“Happiness comes when your work and words are of benefit to yourself and others.”

How did this come to be attributed to the Buddha? It’s yet another of Jack Kornfield’s sayings from Buddha’s Little Instruction Book (1994).

A surprising number of Fake Buddha Quotes come from the same source, but it’s not Jack’s fault!

The back cover of the book makes clear that this is not a collection of scriptural quotations — “For this small handbook, a well-known American Buddhist and phsychologist has distilled and adapted an ancient teaching for the needs of contemporary life” — but a lot of people seem to have been misled by the title.

There’s nothing un-Buddhist about this quotation in the slightest. It’s the neatness of expression that made me suspicious of it. The Buddha did talk about the benefits of ethical work, for example in this quote from the Mangala (Blessings) Sutta:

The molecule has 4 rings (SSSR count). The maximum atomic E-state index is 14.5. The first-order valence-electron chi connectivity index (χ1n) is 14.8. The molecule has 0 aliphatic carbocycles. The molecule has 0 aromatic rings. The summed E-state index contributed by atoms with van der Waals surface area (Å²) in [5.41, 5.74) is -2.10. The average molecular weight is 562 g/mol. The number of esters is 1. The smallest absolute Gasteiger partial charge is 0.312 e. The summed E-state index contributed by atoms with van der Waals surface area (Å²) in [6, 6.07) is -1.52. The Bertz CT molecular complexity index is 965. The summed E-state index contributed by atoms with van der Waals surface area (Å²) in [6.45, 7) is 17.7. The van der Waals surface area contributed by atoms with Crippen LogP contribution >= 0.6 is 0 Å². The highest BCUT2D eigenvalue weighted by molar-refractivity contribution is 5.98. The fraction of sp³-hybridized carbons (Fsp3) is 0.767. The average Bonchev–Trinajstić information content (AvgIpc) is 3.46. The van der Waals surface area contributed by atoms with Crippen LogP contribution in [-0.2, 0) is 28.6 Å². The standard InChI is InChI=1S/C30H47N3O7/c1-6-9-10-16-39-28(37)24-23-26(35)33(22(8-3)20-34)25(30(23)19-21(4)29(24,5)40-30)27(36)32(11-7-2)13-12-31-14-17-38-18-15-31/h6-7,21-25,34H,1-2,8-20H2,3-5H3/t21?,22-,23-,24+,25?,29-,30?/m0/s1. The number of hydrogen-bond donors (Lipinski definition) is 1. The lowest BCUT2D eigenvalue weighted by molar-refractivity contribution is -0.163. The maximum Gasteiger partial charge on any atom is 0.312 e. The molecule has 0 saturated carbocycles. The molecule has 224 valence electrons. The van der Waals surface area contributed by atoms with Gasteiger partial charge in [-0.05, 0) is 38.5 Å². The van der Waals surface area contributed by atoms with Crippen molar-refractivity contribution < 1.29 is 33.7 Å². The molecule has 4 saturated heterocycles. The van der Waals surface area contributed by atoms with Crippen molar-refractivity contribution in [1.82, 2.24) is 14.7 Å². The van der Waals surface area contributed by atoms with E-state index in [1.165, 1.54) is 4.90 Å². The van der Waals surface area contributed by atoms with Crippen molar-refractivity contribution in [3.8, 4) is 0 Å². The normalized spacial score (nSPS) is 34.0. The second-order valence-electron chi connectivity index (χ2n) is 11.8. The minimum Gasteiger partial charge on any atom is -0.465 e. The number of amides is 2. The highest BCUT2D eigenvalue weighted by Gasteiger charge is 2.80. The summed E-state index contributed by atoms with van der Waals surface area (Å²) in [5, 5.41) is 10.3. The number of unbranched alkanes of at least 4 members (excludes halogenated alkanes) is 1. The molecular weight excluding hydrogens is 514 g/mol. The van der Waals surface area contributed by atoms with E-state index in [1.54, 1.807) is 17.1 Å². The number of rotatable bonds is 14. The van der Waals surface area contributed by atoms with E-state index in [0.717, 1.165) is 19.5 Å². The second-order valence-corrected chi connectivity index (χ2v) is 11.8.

To support mother and father, to cherish wife and children, and to be engaged in peaceful occupation — this is the greatest blessing.

And “right speech” (speech that is truthful, kind, meaningful, and conducive to harmony — and sometimes “speaking at the right time” is added) is often praised as well.

The closest quotation I know of to Jack’s expression is also from the Mangala Sutta:

To have much learning, to be skillful in handicraft, well-trained in discipline, and to be of good speech — this is the greatest blessing.

Here we have work, words, and blessings (presumably bringing happiness!) in one sentence. This may in fact be the original source that Jack was paraphrasing.

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